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The Matrix And Descartes Essay

1378 words - 6 pages

The Matrix and Descartes
Professor Cynthia Lindenmeyer
Michelle Black
October 19, 2012

The Matrix and Descartes
The "collective hallucination" portrayed in the trilogy, 'The Matrix' by Larry and Andy
Wachowski, explores an array of philosophical concepts. Particularly prevalent questions
that are raised throughout the films include: "What is real?" and "How can I know (or arrive
at) the truth?" This paper will focus on concepts illustrated during part one of the trilogy
while examining their relationship to theories presented by the french philosopher, Rene
Descartes. Both Descartes and the film approach such questions by suggesting that the
senses can be deceitful, that it is possible to trust the mind through reasoning, and that the
attainment of wisdom is sufficient for overcoming illusions.
The Matrix clearly explores Descartes' concept that the senses and perceptions are
deceitful. Descartes subscribed to the view that our senses "provide only very obscure and
confused information" and that "judgments shall contain error" (Meditation VI). This view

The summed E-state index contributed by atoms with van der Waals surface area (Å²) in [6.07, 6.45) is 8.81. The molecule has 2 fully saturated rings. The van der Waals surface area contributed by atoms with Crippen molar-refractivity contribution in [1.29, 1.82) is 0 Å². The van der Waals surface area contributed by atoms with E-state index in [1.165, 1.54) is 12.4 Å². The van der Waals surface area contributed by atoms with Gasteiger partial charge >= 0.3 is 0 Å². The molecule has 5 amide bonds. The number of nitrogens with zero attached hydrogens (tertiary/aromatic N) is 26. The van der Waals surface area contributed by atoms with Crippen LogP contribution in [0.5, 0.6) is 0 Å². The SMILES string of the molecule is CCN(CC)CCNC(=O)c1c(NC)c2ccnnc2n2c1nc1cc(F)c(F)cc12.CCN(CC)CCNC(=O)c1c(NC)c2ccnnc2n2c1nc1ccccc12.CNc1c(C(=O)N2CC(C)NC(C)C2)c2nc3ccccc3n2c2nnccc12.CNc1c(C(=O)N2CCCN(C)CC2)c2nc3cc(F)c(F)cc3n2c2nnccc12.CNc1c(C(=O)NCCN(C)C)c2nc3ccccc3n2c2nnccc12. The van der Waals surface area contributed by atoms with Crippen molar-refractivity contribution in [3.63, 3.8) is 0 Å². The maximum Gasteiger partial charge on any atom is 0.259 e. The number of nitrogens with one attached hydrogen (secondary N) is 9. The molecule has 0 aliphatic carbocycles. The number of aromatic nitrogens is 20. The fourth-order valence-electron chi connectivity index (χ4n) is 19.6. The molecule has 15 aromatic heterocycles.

derives from the fact that our perceptions are subjective; that is, an individual will uniquely
interpret his or her understanding of a given person, thing, or situation. Again, to approach
the question "what is real?" consider that "in neurobiological terms, "reality" is little more
than a representational model of the world, a construct generated by multiple neural circuits
acting in parallel. This model is based on sensory experiences received by the brain via
the senses, which can detect only the narrowest range of stimuli," (Costandi, 2006).
Therefore, the senses will react to something and then the mind follows up by examining
what is seen. Even after the articulation of one's own ideas, it is impossible to be fully
understood by another individual. The senses can be deceitful whether an interpretation

evokes doubt or belief toward the same variable. It is possible to believe that feelings of
love are true only to have the feelings (aimed at that same person) disintegrate in the
future, leaving one to doubt that those initial feelings of love were ever there to begin with.
The doubt created from such circumstances would manifest and could, in the future, inhibit
the belief in new feelings of love based on the experience of loss. One of the first scenes
where Neo's sense of perception was tested, Morpheus gave him the option of escaping a
situation that placed him in danger. Morpheus suggested that he could either conceal his
presence by climbing out onto the scaffolding of a skyscraper in order to evade the men
coming after him. or exit through the main doors and risk being taken into custody. When
Neo doubted that he could safely climb out the window and onto the scaffolding, the men
found him and he was captured. It leaves the viewer to wonder if he would have been able
to escape capture if he had believed in himself and listened to Morpheus's suggestion. It...

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